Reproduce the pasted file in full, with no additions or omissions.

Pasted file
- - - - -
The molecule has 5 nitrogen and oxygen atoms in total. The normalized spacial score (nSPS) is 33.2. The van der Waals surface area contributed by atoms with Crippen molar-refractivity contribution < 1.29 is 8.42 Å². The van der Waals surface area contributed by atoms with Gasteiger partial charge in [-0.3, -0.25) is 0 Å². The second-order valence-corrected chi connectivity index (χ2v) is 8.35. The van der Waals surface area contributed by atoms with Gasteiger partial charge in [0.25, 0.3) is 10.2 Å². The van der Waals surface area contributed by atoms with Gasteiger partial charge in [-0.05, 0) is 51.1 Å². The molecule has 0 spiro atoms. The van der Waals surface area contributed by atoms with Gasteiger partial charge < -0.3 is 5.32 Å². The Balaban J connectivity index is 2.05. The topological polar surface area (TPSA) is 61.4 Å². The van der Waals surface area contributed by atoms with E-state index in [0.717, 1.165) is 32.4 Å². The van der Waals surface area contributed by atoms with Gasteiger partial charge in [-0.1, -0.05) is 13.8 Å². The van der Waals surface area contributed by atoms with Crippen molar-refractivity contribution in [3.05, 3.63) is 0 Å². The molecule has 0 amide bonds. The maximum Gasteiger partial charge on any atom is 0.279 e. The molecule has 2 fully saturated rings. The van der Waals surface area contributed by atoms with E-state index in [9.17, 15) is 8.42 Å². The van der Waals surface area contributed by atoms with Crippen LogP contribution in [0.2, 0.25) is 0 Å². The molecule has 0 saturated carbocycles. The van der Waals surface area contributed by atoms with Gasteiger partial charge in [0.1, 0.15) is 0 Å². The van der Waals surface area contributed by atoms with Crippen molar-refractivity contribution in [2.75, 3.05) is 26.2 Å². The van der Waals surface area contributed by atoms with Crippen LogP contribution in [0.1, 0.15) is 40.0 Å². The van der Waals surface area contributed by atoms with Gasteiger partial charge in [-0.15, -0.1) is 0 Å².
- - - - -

The molecule has 5 nitrogen and oxygen atoms in total. The normalized spacial score (nSPS) is 33.2. The van der Waals surface area contributed by atoms with Crippen molar-refractivity contribution < 1.29 is 8.42 Å². The van der Waals surface area contributed by atoms with Gasteiger partial charge in [-0.3, -0.25) is 0 Å². The second-order valence-corrected chi connectivity index (χ2v) is 8.35. The van der Waals surface area contributed by atoms with Gasteiger partial charge in [0.25, 0.3) is 10.2 Å². The van der Waals surface area contributed by atoms with Gasteiger partial charge in [-0.05, 0) is 51.1 Å². The molecule has 0 spiro atoms. The van der Waals surface area contributed by atoms with Gasteiger partial charge < -0.3 is 5.32 Å². The Balaban J connectivity index is 2.05. The topological polar surface area (TPSA) is 61.4 Å². The van der Waals surface area contributed by atoms with E-state index in [0.717, 1.165) is 32.4 Å². The van der Waals surface area contributed by atoms with Gasteiger partial charge in [-0.1, -0.05) is 13.8 Å². The van der Waals surface area contributed by atoms with Crippen molar-refractivity contribution in [3.05, 3.63) is 0 Å². The molecule has 0 amide bonds. The maximum Gasteiger partial charge on any atom is 0.279 e. The molecule has 2 fully saturated rings. The van der Waals surface area contributed by atoms with E-state index in [9.17, 15) is 8.42 Å². The van der Waals surface area contributed by atoms with Crippen LogP contribution in [0.2, 0.25) is 0 Å². The molecule has 0 saturated carbocycles. The van der Waals surface area contributed by atoms with Gasteiger partial charge in [0.1, 0.15) is 0 Å². The van der Waals surface area contributed by atoms with Crippen molar-refractivity contribution in [2.75, 3.05) is 26.2 Å². The van der Waals surface area contributed by atoms with Crippen LogP contribution in [0.1, 0.15) is 40.0 Å². The van der Waals surface area contributed by atoms with Gasteiger partial charge in [-0.15, -0.1) is 0 Å².